PPDPF Promotes the Development of Mutant KRAS-Driven Pancreatic Ductal Adenocarcinoma by Regulating the GEF Activity of SOS1.

Abstract

The guanine nucleotide exchange factor (GEF) SOS1 catalyzes the exchange of GDP for GTP on RAS. However, regulation of the GEF activity remains elusive. Here, the authors report that PPDPF functions as an important regulator of SOS1. The expression of PPDPF is significantly increased in pancreatic ductal adenocarcinoma (PDAC), associated with poor prognosis and recurrence of PDAC patients. Overexpression of PPDPF promotes PDAC cell growth in vitro and in vivo, while PPDPF knockout exerts opposite effects. Pancreatic-specific deletion of PPDPF profoundly inhibits tumor development in KRASG12D -driven genetic mouse models of PDAC. PPDPF can bind GTP and transfer GTP to SOS1. Mutations of the GTP-binding sites severely impair the tumor-promoting effect of PPDPF. Consistently, mutations of the critical amino acids mediating SOS1-PPDPF interaction significantly impair the GEF activity of SOS1. Therefore, this study demonstrates a novel model of KRAS activation via PPDPF-SOS1 axis, and provides a promising therapeutic target for PDAC.

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Published Version (Please cite this version)

10.1002/advs.202202448

Publication Info

Ni, Qian-Zhi, Bing Zhu, Yan Ji, Qian-Wen Zheng, Xin Liang, Ning Ma, Hao Jiang, Feng-Kun Zhang, et al. (2023). PPDPF Promotes the Development of Mutant KRAS-Driven Pancreatic Ductal Adenocarcinoma by Regulating the GEF Activity of SOS1. Advanced science (Weinheim, Baden-Wurttemberg, Germany), 10(2). p. e2202448. 10.1002/advs.202202448 Retrieved from https://hdl.handle.net/10161/26670.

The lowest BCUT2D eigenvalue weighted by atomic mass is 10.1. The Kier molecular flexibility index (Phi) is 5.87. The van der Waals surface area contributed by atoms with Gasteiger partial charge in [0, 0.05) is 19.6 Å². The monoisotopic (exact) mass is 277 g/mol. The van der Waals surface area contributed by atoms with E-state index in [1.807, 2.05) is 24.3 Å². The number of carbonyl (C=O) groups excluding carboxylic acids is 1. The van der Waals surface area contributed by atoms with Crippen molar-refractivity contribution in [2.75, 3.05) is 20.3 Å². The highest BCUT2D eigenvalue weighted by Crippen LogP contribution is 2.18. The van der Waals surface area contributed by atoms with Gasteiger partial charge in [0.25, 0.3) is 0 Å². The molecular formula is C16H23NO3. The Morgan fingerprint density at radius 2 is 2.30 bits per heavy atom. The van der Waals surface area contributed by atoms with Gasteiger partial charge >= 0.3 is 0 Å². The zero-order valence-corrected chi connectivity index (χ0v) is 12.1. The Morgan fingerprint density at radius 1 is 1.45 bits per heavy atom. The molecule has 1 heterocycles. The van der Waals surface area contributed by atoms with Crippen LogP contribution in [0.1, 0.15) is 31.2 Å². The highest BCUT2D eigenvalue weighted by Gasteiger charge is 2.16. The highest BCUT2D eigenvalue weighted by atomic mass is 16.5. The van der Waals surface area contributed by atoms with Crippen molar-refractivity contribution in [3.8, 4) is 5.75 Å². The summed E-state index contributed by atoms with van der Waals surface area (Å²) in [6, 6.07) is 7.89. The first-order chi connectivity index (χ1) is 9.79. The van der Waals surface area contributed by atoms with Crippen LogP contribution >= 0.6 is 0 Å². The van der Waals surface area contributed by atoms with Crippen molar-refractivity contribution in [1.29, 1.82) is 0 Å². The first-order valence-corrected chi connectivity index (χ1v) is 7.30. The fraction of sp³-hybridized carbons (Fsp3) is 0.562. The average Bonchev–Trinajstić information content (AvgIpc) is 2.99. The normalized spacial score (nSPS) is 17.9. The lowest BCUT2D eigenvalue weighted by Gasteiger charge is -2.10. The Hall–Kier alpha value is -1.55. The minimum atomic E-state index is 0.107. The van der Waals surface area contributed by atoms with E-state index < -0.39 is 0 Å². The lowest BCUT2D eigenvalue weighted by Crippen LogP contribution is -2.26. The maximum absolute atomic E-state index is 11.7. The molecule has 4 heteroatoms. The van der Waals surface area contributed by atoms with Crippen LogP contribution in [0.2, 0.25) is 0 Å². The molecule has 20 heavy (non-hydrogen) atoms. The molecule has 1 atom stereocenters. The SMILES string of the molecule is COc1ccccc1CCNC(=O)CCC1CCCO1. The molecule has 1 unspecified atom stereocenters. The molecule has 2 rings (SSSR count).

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Scholars@Duke

Wang

Xiao-Fan Wang

Donald and Elizabeth Cooke Distinguished Professor of Cancer Research, in the School of Medicine

The current research in the Wang laboratory mainly focuses on the elucidation of molecular nature and signaling mechanisms associated with the initiation of cellular senescence. In addition, we continue to study changes in tumor microenvironment that promotes tumor progression and metastasis, particularly how tumor cells interact with the immune system. Ultimately, we hope that our studies in these areas to lead to the development of novel therapeutics for the treatment of various types of human cancer.


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